Home Latest News UK economy-centric stocks bounceback sees FTSE 250 recoup pandemic loss

UK economy-centric stocks bounceback sees FTSE 250 recoup pandemic loss

by Jonathan Adams
UK-economy

The FTSE 250 index, widely regarded as a bellwether for the domestic UK economy because unlike the constituents of the FTSE 100 the companies that comprise it earn a majority of revenues closer to home, has recovered to its pre-pandemic level. The index was boosted by yesterday’s announcement by Prime Minister Boris Johnson that shops and pub gardens will re-open in England from next.

A 1.2% gain for the day took it to 21,994.48 points, its strongest position since last February when the coronavirus sell-off saw it lose around 37% of its value by its March 20 bottom. The index has been gradually recovering since and after growth stalled last summer into early autumn, the FTSE 250 has gained almost a third since the start of November.

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The FTSE 100, the index of the 100 largest companies on the London Stock Exchange by market capitalisation also gained 1.2% yesterday but still sits around 8% off its pre-pandemic peak. The FTSE 250 is comprised of the 250 next largest London-listed companies by market capitalisation.

While a majority of the constituents of the FTSE 100 earn a majority of their income internationally, a majority of the companies that make up the FTSE 250 earn a majority of their revenues domestically. As a result, it is the FTSE 250 that is considered to be the more accurate barometer of the UK’s ‘real economy’.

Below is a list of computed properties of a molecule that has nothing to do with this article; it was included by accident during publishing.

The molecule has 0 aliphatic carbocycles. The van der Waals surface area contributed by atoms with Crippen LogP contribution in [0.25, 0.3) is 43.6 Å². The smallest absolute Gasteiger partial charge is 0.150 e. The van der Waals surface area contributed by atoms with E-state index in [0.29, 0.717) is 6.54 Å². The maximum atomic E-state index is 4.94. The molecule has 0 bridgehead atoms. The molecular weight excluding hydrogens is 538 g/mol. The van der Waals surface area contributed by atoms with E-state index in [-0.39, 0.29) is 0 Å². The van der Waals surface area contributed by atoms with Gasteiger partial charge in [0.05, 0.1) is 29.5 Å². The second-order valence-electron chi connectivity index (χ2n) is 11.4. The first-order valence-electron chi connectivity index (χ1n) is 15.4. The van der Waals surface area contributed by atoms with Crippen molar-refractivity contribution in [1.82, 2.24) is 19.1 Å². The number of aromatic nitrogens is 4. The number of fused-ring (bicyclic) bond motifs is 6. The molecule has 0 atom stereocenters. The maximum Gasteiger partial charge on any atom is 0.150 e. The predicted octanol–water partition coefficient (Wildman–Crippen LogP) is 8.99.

The announcement non-essential shops and pub gardens are re-opening proved a particular fillip for FTSE 250 constituents in the leisure and hospitality sectors. Drinks company C&C, which owns the Bulmers Cider and Tennent’s brands, gained 5.5% yesterday while cinemas operator Cineworld was up 6.4%. Foreign travel rules for the months ahead may not yet be clear but that didn’t stop optimistic investors from sending the share price of cruise operator Carnival up by 5%.

The most significant moment in the FTSE 250’s road to recovery from the coronavirus crisis sell-off was “Pfizer Monday” in early November when the prospect of vaccines boosted investor confidence. It also received a boost just before Christmas on the announcement of a Brexit deal having been reached with the European Union.

One reason why the FTSE 100’s recovery has lagged that of its domestically-focused sister index is the boost to the pound that also resulted from a Brexit deal finally being reached. Because the internationally-focused FTSE 100 companies earn a majority of revenues and profits internationally in other currencies, a stronger pound translates into less income when converted back into sterling. It also makes UK exports comparatively more expensive. Around three-quarters of FTSE 100 revenues are generated in international currencies.

Over on Wall Street, the main U.S. indices dipped slightly yesterday after Monday gains saw the S&P 500 and Dow Jones industrial average set new records highs. The S&P 500 closed 0.1% down yesterday and the Dow 0.3%.



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This article is for information purposes only.
Please remember that financial investments may rise or fall and past performance does not guarantee future performance in respect of income or capital growth; you may not get back the amount you invested.
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